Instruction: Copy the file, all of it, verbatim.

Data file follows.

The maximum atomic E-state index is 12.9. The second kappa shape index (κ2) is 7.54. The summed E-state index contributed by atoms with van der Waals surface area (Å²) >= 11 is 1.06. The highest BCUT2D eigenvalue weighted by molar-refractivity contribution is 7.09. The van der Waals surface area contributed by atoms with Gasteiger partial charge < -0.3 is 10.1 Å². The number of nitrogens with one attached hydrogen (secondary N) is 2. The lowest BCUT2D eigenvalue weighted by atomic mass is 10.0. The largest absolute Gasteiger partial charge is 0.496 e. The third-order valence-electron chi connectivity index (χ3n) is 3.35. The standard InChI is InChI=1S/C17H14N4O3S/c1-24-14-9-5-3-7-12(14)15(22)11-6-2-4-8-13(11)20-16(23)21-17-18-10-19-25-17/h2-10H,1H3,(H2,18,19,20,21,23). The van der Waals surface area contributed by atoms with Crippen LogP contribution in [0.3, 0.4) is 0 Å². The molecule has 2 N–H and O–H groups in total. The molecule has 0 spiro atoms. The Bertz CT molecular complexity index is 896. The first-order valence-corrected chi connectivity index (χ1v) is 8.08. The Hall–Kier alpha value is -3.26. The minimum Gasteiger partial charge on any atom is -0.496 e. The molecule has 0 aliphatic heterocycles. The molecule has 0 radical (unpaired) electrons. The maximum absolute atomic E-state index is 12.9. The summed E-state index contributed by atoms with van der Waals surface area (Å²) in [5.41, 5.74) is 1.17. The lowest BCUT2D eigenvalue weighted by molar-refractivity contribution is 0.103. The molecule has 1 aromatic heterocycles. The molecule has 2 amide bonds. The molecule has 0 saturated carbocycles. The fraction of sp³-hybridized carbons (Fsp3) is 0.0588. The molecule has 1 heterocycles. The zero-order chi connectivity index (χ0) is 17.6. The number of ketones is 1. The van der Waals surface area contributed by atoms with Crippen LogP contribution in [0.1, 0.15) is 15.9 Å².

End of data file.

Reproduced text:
The maximum atomic E-state index is 12.9. The second kappa shape index (κ2) is 7.54. The summed E-state index contributed by atoms with van der Waals surface area (Å²) >= 11 is 1.06. The highest BCUT2D eigenvalue weighted by molar-refractivity contribution is 7.09. The van der Waals surface area contributed by atoms with Gasteiger partial charge < -0.3 is 10.1 Å². The number of nitrogens with one attached hydrogen (secondary N) is 2. The lowest BCUT2D eigenvalue weighted by atomic mass is 10.0. The largest absolute Gasteiger partial charge is 0.496 e. The third-order valence-electron chi connectivity index (χ3n) is 3.35. The standard InChI is InChI=1S/C17H14N4O3S/c1-24-14-9-5-3-7-12(14)15(22)11-6-2-4-8-13(11)20-16(23)21-17-18-10-19-25-17/h2-10H,1H3,(H2,18,19,20,21,23). The van der Waals surface area contributed by atoms with Crippen LogP contribution in [0.3, 0.4) is 0 Å². The molecule has 2 N–H and O–H groups in total. The molecule has 0 spiro atoms. The Bertz CT molecular complexity index is 896. The first-order valence-corrected chi connectivity index (χ1v) is 8.08. The Hall–Kier alpha value is -3.26. The minimum Gasteiger partial charge on any atom is -0.496 e. The molecule has 0 aliphatic heterocycles. The molecule has 0 radical (unpaired) electrons. The maximum absolute atomic E-state index is 12.9. The summed E-state index contributed by atoms with van der Waals surface area (Å²) in [5.41, 5.74) is 1.17. The lowest BCUT2D eigenvalue weighted by molar-refractivity contribution is 0.103. The molecule has 1 aromatic heterocycles. The molecule has 2 amide bonds. The molecule has 0 saturated carbocycles. The fraction of sp³-hybridized carbons (Fsp3) is 0.0588. The molecule has 1 heterocycles. The zero-order chi connectivity index (χ0) is 17.6. The number of ketones is 1. The van der Waals surface area contributed by atoms with Crippen LogP contribution in [0.1, 0.15) is 15.9 Å².